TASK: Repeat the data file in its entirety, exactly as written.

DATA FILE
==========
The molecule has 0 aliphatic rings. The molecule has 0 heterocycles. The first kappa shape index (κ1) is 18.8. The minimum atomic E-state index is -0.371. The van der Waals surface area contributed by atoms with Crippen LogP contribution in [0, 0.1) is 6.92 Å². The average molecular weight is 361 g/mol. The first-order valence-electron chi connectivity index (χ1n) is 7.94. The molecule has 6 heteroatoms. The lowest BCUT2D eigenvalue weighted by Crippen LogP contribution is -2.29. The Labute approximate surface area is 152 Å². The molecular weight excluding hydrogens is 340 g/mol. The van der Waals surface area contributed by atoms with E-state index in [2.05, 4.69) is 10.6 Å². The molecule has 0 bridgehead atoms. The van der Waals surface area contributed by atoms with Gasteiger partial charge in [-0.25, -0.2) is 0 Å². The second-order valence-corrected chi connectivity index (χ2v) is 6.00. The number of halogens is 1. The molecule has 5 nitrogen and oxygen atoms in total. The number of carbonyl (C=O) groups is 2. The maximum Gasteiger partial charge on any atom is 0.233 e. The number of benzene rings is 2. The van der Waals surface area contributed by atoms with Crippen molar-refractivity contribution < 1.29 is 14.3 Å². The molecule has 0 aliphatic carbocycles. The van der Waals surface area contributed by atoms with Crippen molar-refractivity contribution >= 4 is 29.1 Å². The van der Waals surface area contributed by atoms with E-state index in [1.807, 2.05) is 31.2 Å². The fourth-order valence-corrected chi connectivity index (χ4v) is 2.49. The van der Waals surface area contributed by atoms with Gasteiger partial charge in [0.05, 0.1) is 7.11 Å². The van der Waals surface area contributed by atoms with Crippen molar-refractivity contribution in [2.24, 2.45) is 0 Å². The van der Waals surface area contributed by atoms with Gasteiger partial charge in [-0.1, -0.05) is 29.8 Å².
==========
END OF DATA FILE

The molecule has 0 aliphatic rings. The molecule has 0 heterocycles. The first kappa shape index (κ1) is 18.8. The minimum atomic E-state index is -0.371. The van der Waals surface area contributed by atoms with Crippen LogP contribution in [0, 0.1) is 6.92 Å². The average molecular weight is 361 g/mol. The first-order valence-electron chi connectivity index (χ1n) is 7.94. The molecule has 6 heteroatoms. The lowest BCUT2D eigenvalue weighted by Crippen LogP contribution is -2.29. The Labute approximate surface area is 152 Å². The molecular weight excluding hydrogens is 340 g/mol. The van der Waals surface area contributed by atoms with E-state index in [2.05, 4.69) is 10.6 Å². The molecule has 0 bridgehead atoms. The van der Waals surface area contributed by atoms with Gasteiger partial charge in [-0.25, -0.2) is 0 Å². The second-order valence-corrected chi connectivity index (χ2v) is 6.00. The number of halogens is 1. The molecule has 5 nitrogen and oxygen atoms in total. The number of carbonyl (C=O) groups is 2. The maximum Gasteiger partial charge on any atom is 0.233 e. The number of benzene rings is 2. The van der Waals surface area contributed by atoms with Crippen molar-refractivity contribution < 1.29 is 14.3 Å². The molecule has 0 aliphatic carbocycles. The van der Waals surface area contributed by atoms with Crippen molar-refractivity contribution >= 4 is 29.1 Å². The van der Waals surface area contributed by atoms with E-state index in [1.807, 2.05) is 31.2 Å². The fourth-order valence-corrected chi connectivity index (χ4v) is 2.49. The van der Waals surface area contributed by atoms with Gasteiger partial charge in [0.05, 0.1) is 7.11 Å². The van der Waals surface area contributed by atoms with Crippen molar-refractivity contribution in [2.24, 2.45) is 0 Å². The van der Waals surface area contributed by atoms with Gasteiger partial charge in [-0.1, -0.05) is 29.8 Å².